The Gemara answers: Abaye retracted that latter statement. The Gemara asks: From where is it known that he retracted that statement? Perhaps he retracted this, i.e., the statement that the recipient acquires it only after the person’s death, and his conclusion is that he acquires it at the moment of his death.

The Gemara answers: That possibility should not enter your mind, as we learned in a mishna (Gittin 72b): If a man on his deathbed says to his wife: This is your bill of divorce if I die, or: This is your bill of divorce if I die from this illness, or: This is your bill of divorce after I die, he has said nothing. The divorce does not take effect after his death. Evidently, when one gives instructions on his deathbed, his intention is for them to be effective after he dies.

Rabbi Zeira says that Rabbi Yoḥanan says: The halakha is in accordance with the opinion of Rabban Shimon ben Gamliel that if the first recipient sells the property, the sale is valid, and this is the halakha even if there were Canaanite slaves included in the property and the first recipient emancipated them.

The Gemara asks: Isn’t that obvious? The Gemara answers: Lest you say that the giver would have said to him: I did not give you my Canaanite slaves to transgress a prohibition, as it is prohibited to emancipate Canaanite slaves, Rabbi Yoḥanan teaches us that he has the legal right to do so.

Rav Yosef says that Rabbi Yoḥanan says: The halakha is in accordance with the opinion of Rabban Shimon ben Gamliel even if he made the gift into shrouds for a corpse. The Gemara asks: Isn’t that obvious? The Gemara answers: Lest you say that the giver would have said to him: I did not give you my possessions to render them into items from which deriving benefit is prohibited, but rather so that you may use and enjoy them, and Rabbi Yoḥanan teaches us that he may do so.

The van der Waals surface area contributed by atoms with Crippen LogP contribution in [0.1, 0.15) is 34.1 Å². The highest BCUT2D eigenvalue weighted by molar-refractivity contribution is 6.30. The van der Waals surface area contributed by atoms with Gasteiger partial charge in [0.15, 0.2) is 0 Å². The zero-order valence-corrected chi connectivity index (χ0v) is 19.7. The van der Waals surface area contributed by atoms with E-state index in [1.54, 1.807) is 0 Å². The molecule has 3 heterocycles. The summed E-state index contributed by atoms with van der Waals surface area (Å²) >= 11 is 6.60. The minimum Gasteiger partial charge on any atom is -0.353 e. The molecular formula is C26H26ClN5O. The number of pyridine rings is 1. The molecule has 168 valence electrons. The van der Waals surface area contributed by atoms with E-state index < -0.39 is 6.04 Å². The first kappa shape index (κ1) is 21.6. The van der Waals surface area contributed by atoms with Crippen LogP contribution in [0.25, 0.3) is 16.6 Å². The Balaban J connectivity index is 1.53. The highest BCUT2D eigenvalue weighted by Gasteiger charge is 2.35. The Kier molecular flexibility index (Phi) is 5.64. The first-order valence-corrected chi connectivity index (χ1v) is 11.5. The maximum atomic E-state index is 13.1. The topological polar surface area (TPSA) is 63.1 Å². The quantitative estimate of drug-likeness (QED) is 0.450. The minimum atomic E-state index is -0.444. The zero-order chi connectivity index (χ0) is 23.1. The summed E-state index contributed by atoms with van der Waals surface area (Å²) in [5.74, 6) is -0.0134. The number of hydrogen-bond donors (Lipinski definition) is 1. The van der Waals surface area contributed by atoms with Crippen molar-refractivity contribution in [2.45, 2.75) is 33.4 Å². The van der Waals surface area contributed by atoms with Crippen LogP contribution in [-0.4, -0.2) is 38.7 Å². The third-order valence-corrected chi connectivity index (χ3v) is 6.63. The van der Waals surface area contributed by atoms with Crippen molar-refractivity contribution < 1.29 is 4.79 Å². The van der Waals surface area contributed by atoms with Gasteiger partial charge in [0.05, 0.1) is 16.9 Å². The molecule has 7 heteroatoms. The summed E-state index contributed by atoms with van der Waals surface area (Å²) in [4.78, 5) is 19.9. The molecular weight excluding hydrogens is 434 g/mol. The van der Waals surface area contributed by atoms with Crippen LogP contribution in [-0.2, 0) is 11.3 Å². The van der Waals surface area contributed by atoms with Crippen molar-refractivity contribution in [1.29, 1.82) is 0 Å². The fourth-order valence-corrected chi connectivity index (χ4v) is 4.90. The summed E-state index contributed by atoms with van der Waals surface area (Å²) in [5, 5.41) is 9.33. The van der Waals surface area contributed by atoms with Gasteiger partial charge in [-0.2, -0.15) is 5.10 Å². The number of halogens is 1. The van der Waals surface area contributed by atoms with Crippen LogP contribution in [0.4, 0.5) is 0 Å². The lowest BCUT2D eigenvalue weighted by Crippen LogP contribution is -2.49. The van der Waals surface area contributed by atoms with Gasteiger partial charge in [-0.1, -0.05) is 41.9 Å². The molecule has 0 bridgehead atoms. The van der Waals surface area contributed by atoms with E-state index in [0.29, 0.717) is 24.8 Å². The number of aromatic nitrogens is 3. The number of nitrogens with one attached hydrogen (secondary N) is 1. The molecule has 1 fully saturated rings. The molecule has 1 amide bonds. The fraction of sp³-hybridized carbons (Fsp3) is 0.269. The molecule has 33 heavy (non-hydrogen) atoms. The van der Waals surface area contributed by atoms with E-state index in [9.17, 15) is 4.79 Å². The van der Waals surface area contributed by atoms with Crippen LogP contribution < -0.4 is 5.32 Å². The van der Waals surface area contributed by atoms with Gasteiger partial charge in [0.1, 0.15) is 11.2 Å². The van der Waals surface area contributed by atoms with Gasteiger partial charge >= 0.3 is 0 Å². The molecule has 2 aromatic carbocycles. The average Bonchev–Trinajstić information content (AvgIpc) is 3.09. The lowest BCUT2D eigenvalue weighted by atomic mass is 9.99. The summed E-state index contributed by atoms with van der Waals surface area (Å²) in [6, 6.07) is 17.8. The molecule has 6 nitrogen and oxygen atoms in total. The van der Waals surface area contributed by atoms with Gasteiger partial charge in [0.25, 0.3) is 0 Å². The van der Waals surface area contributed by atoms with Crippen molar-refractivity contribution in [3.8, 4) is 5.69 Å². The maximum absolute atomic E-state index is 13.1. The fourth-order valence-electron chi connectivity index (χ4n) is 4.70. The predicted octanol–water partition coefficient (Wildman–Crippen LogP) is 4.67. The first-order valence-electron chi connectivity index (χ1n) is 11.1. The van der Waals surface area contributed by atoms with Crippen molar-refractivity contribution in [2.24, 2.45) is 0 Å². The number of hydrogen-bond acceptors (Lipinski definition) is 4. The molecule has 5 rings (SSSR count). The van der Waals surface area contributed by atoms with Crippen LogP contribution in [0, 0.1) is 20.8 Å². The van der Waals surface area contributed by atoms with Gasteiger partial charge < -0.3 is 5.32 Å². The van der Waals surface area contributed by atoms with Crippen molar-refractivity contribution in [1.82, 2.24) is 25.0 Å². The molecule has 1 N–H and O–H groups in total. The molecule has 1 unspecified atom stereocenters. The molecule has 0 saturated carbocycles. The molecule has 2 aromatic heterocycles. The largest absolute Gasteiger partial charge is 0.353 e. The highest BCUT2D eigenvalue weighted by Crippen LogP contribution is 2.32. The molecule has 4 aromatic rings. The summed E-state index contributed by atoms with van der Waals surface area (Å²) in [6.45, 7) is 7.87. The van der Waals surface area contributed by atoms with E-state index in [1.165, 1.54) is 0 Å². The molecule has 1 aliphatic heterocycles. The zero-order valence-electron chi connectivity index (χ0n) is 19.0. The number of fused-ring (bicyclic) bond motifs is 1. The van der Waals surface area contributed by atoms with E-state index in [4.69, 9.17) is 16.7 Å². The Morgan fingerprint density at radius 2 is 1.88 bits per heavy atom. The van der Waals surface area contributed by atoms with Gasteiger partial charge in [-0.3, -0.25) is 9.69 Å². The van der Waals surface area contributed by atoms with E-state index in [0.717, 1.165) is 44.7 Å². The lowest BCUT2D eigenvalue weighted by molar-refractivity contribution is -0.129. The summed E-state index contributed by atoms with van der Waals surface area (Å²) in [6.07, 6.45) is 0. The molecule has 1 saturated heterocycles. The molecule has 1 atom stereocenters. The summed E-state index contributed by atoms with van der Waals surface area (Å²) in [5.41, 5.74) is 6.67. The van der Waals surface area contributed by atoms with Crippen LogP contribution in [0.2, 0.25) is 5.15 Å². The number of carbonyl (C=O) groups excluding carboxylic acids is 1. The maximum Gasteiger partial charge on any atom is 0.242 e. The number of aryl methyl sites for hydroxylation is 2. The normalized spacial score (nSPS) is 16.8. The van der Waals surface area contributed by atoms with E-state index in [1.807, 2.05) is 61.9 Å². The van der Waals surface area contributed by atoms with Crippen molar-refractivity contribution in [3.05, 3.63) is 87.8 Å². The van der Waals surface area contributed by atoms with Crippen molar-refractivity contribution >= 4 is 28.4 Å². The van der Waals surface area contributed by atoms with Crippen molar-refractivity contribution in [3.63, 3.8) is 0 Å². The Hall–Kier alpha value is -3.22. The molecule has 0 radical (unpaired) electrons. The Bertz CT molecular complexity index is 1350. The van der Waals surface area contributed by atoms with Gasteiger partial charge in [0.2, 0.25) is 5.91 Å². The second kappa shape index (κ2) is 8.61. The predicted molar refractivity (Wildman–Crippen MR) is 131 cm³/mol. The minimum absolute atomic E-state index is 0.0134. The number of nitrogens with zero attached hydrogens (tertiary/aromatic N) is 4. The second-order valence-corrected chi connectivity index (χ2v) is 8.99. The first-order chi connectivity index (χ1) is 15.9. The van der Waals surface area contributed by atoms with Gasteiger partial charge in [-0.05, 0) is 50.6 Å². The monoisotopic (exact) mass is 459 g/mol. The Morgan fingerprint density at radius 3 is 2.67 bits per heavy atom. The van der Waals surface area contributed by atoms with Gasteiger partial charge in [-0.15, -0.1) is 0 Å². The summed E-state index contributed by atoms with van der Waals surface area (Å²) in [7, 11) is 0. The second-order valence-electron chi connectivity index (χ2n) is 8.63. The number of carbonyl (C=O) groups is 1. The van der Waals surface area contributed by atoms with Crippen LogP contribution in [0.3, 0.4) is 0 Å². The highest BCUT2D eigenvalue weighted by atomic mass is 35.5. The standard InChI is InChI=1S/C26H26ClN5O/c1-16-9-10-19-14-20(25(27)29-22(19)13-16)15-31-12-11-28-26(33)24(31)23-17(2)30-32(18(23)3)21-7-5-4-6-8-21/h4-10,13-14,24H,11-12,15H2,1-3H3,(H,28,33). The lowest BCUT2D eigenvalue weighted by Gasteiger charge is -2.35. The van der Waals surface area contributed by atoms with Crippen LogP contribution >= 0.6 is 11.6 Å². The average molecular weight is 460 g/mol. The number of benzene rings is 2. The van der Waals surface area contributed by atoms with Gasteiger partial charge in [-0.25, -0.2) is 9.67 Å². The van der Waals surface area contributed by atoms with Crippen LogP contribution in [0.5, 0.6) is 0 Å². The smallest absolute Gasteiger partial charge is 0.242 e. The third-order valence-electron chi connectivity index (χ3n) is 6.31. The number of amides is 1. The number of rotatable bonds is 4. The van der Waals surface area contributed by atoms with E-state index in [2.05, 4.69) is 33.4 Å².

§ Rav Naḥman bar Rav Ḥisda taught: If one said to another: This etrog is given to you as a gift, and after you die, to so-and-so, and the first recipient then took it and fulfilled his obligation of taking the four species on the first day of Sukkot with it, when one is obligated to take species that belong to him, in this case, we have arrived at the dispute between Rabbi Yehuda HaNasi and Rabban Shimon ben Gamliel as to the nature of the ownership of the first recipient. According to Rabbi Yehuda HaNasi’s opinion that he cannot sell the etrog, it is not considered entirely his, and he does not fulfill his obligation by taking it. According to the opinion of Rabban Shimon ben Gamliel, who holds that he can sell it, he fulfills his obligation.

Rav Naḥman bar Yitzḥak objects to this statement, reasoning that Rabbi Yehuda HaNasi and Rabban Shimon ben Gamliel disagree only there, in the case of: After you, with regard to the nature of the recipient’s ownership; as one Sage, Rabban Shimon ben Gamliel, holds that ownership of the rights to use an item and the profits it engenders is considered like ownership of the item itself, and the other Sage, Rabbi Yehuda HaNasi, holds that ownership of the rights to use an item and the profits it engenders is not considered like ownership of the item itself. But here, with regard to the etrog,

Talmud - Bavli - The William Davidson digital edition of the Koren No=C3=A9 Talmud
with commentary by Rabbi Adin Steinsaltz Even-Israel (CC-BY-NC 4.0)
אדם סלומון